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Role of ATP and disulphide bonds during protein folding in the endoplasmic reticulum

Nature volume 356, pages 260262 (19 March 1992) | Download Citation

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Abstract

BEING topologically equivalent to the extracellular space, the lumen of the endoplasmic reticulum (ER) provides a unique folding environment for newly synthesized proteins. Unlike other compartments in the cell where folding occurs, the ER is oxidizing and therefore can promote the formation of disulphide bonds1. The reducing agent dithiothreitol, when added to living cells, inhibits disulphide formation with profound effects on folding2. Taking advantage of this effect, we demonstrate here that folding of influenza haemagglutinin is energy dependent. Metabolic energy is required to support the correct folding and disulphide bond formation in this well characterized viral glycoprotein, to rescue misfolded proteins from disulphide-linked aggregates, and to maintain the oxidized protein in its folded and oligomerization-competent state.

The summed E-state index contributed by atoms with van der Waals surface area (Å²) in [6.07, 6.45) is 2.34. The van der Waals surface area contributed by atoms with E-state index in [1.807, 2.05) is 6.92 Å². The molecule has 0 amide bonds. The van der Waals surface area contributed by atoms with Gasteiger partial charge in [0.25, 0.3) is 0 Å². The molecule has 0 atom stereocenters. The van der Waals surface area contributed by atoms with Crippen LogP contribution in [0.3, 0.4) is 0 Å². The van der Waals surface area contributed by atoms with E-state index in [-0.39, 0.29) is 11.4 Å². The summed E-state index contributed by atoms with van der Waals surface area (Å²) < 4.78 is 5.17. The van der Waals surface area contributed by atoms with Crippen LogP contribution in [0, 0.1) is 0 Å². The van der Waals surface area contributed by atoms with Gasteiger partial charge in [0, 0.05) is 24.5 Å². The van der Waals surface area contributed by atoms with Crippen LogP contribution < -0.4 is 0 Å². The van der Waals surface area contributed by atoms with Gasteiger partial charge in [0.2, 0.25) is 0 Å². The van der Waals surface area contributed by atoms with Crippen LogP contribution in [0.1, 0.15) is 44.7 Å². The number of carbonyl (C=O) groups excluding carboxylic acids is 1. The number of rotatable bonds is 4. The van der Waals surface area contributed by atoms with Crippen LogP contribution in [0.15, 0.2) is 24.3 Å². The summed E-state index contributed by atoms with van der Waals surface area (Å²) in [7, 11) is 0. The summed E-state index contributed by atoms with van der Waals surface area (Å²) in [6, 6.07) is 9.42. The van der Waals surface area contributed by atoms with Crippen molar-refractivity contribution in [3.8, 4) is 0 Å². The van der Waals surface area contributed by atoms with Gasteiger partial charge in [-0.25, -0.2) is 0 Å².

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  1. Department of Cell Biology, Yale University School of Medicine, 333 Cedar Street, New Haven, Connecticut 06510-8002, USA

    • Ineke Braakman
    • , Jonne Helenius
    •  & Ari Helenius

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https://doi.org/10.1038/356260a0

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